You should make sure wood is three inches shorter than the firebox of the appliance you are putting it in. Usually cord wood is cut to about 16 inches in length. It should also be cut to between 3 and 6 inches in width for wood stoves and up to 8 inches for furnaces to get the best burn. For backpacking stoves that size needs to be much smaller.
3. Split your firewood
This allows air to get to more of the surface. We’ve written a guide about how to split firewood for our readers.
4. Stack and expose your wood
Stack your wood in such a way as to allow air to circulate through the stack. Put the stack in a place where it can get maximum sun exposure. This will all help it to dry.
5. Keep your wood off the ground and away from walls
Keeping your wood off the ground and away from other surfaces will help air to circulate beneath the stack, also helping it to dry. Try placing supports on the ground such as additional pieces of wood, cinder blocks or even pallets for stacking your wood.
6. To cover, or not to cover?
The firewood community is divided into two camps. On the one hand you have the people who believe that you must cover your firewood with a tarp or plastic to protect it from the rain and the elements as it dries. You simply leave the ends exposed so that air can circulate through your stack. On the other hand you have the people who believe it is completely unnecessary to cover your stack. As long as you keep the wood off the ground and away from walls, the wood will dry regardless because water has a lot harder time getting into the dead wood cells than getting out.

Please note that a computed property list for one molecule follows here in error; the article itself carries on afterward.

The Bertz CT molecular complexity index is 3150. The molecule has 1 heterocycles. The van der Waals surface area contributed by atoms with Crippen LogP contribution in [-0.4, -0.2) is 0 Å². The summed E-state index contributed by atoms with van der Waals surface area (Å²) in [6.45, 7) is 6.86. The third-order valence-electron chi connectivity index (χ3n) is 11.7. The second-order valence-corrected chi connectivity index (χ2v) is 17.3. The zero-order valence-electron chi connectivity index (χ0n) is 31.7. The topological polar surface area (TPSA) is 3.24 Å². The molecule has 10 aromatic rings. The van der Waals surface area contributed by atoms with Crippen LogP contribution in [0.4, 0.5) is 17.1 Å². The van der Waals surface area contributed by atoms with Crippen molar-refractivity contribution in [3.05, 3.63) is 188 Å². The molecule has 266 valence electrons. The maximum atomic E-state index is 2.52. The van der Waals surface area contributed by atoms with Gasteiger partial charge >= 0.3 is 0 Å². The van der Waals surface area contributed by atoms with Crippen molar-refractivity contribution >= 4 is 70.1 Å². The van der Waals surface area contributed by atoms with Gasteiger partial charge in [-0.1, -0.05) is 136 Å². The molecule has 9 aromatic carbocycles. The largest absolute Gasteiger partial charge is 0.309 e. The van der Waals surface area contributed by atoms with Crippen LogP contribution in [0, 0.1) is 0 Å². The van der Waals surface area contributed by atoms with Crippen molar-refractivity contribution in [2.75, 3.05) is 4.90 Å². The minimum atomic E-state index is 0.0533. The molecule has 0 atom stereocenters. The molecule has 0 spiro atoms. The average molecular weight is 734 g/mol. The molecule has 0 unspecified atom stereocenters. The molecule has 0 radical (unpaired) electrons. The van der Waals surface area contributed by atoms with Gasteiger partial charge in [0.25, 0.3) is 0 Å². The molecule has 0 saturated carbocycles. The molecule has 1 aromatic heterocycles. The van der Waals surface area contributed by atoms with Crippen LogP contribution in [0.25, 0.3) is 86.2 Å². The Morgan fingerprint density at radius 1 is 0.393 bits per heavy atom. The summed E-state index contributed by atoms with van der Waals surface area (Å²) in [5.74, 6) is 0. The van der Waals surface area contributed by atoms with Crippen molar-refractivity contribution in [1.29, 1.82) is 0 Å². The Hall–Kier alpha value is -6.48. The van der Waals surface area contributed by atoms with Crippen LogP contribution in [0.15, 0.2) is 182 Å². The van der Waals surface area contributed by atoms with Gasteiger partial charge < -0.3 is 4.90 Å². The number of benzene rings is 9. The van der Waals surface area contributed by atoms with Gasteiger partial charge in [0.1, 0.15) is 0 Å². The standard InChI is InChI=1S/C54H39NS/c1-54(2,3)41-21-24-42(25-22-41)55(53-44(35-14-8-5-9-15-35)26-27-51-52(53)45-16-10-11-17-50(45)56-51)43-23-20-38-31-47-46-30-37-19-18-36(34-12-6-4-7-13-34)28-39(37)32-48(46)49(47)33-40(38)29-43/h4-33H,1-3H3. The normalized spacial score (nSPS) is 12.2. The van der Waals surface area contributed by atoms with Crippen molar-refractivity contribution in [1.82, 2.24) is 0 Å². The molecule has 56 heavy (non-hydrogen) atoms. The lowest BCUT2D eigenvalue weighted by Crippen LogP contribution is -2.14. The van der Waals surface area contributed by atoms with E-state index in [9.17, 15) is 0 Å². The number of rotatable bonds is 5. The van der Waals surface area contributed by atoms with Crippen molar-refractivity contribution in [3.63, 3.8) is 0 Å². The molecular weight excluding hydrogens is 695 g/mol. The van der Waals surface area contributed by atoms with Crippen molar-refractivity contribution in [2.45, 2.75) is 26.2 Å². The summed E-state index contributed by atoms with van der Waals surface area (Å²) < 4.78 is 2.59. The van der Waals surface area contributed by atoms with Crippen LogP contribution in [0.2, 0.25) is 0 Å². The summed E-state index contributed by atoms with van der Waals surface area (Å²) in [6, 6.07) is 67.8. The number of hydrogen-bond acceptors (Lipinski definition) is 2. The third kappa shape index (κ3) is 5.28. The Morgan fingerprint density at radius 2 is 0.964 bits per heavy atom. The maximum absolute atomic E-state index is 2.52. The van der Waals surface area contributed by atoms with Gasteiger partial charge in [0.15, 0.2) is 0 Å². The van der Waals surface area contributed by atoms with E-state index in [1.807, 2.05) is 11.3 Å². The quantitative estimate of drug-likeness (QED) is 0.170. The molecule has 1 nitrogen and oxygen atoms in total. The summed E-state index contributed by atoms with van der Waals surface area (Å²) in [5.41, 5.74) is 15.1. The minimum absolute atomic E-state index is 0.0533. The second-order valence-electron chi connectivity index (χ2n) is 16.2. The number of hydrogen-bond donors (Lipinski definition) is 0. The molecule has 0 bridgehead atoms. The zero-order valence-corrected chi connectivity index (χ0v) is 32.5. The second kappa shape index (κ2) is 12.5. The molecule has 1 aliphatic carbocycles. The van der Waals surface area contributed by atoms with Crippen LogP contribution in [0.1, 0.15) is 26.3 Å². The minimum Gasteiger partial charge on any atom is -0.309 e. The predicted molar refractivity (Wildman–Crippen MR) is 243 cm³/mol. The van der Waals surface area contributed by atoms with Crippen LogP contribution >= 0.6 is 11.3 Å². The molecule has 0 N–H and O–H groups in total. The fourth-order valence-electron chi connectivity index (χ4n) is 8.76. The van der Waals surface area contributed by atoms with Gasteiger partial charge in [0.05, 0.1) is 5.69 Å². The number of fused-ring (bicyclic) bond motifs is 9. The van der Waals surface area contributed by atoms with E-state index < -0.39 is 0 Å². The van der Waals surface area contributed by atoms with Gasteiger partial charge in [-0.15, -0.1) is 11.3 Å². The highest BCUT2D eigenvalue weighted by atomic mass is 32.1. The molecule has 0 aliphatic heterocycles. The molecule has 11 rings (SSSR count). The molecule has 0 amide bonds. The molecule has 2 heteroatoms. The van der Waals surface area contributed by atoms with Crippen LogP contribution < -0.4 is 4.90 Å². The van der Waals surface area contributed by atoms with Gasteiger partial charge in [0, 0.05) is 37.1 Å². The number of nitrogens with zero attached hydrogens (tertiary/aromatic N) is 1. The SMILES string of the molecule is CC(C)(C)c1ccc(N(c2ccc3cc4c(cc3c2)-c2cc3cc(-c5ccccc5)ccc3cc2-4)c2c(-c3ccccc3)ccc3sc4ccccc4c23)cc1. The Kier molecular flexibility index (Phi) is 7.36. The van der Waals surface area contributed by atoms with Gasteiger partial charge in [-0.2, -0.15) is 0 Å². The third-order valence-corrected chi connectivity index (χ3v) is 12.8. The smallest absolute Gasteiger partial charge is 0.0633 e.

How to Tell If Wood Is Seasoned
While it is possible to gauge how dry wood is by using a moisture meter, it is possible to bypass the complicated technology. With a little patience and practice, you can learn to tell when wood has been properly seasoned. Here are some tips.
1. Hit two logs together
If you hear a “clink” rather than a “thud” then your wood is probably dry.
2. Check the ends of the wood for radial cracks
You should begin to see cracks that run from the heartwood at the center of the wood extending out to the sapwood. This cracking begins before the wood is fully seasoned however, so you should not use that as your only measure.
3. Wood changes color as it seasons
You may start out with wood that is a white or cream color. With time it will season to a yellow or gray. Wood turns cream and grey over time because of exposure to oxidation from the wood drying out and UV exposure from being exposed to the sun.
4. Smell for sap
Fresh wood will have a strong, sappy odor. Dry wood will be less pungent. Water molecules carry the scent of the sap and disperse it. Less water in the wood means that the sap scent will not be as pungent.
5. Check the bark
The bark will be loose on seasoned wood. As wood dries, the bark detaches because the cells inside the log die from a lack of water and nutrients. Once these cells die, the bonds between bark and the wood are weakened.. The result is that a seasoned pile of wood will have less bark on it than fresh wood.
6. How heavy is it?
Moist wood will naturally be heavier than its dry counterpart due to water in the cells. Water is a fairly heavy substance. There will be a noticeable different in weight of a few pounds per log between a fresh log and a seasoned log due to the extra water.
7. Try to burn a piece
Dry wood should burn pretty easily. Unseasoned wood will be difficult to light or burn and will hiss in the fire as water is steamed off.
Knowing how to season firewood can provide you with a sustainable heat source all winter long. Once you have split and seasoned your wood and made certain that it is properly seasoned, then you are free to enjoy the fruits of you labors. Having a warm house to come home to in a cold season is the best reward of all.